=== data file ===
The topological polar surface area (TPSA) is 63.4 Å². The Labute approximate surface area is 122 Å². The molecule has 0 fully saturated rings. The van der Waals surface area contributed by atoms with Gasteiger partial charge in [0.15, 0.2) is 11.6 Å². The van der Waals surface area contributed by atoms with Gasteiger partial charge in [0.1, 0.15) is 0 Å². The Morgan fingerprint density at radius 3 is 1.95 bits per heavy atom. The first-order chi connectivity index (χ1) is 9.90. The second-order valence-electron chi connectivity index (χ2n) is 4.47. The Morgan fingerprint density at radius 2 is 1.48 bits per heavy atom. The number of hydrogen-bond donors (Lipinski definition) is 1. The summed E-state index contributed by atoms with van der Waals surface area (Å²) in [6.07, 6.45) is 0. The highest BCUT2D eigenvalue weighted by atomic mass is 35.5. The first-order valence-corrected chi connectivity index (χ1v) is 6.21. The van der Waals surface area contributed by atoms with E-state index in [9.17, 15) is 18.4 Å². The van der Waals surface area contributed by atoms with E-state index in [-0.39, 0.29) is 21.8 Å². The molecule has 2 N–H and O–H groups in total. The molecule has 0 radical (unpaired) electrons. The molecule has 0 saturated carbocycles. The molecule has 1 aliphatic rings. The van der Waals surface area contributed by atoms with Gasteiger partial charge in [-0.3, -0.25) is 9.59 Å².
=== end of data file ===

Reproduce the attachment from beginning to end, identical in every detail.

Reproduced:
The topological polar surface area (TPSA) is 63.4 Å². The Labute approximate surface area is 122 Å². The molecule has 0 fully saturated rings. The van der Waals surface area contributed by atoms with Gasteiger partial charge in [0.15, 0.2) is 11.6 Å². The van der Waals surface area contributed by atoms with Gasteiger partial charge in [0.1, 0.15) is 0 Å². The Morgan fingerprint density at radius 3 is 1.95 bits per heavy atom. The first-order chi connectivity index (χ1) is 9.90. The second-order valence-electron chi connectivity index (χ2n) is 4.47. The Morgan fingerprint density at radius 2 is 1.48 bits per heavy atom. The number of hydrogen-bond donors (Lipinski definition) is 1. The summed E-state index contributed by atoms with van der Waals surface area (Å²) in [6.07, 6.45) is 0. The highest BCUT2D eigenvalue weighted by atomic mass is 35.5. The first-order valence-corrected chi connectivity index (χ1v) is 6.21. The van der Waals surface area contributed by atoms with E-state index in [9.17, 15) is 18.4 Å². The van der Waals surface area contributed by atoms with E-state index in [-0.39, 0.29) is 21.8 Å². The molecule has 2 N–H and O–H groups in total. The molecule has 0 radical (unpaired) electrons. The molecule has 0 saturated carbocycles. The molecule has 1 aliphatic rings. The van der Waals surface area contributed by atoms with Gasteiger partial charge in [-0.3, -0.25) is 9.59 Å².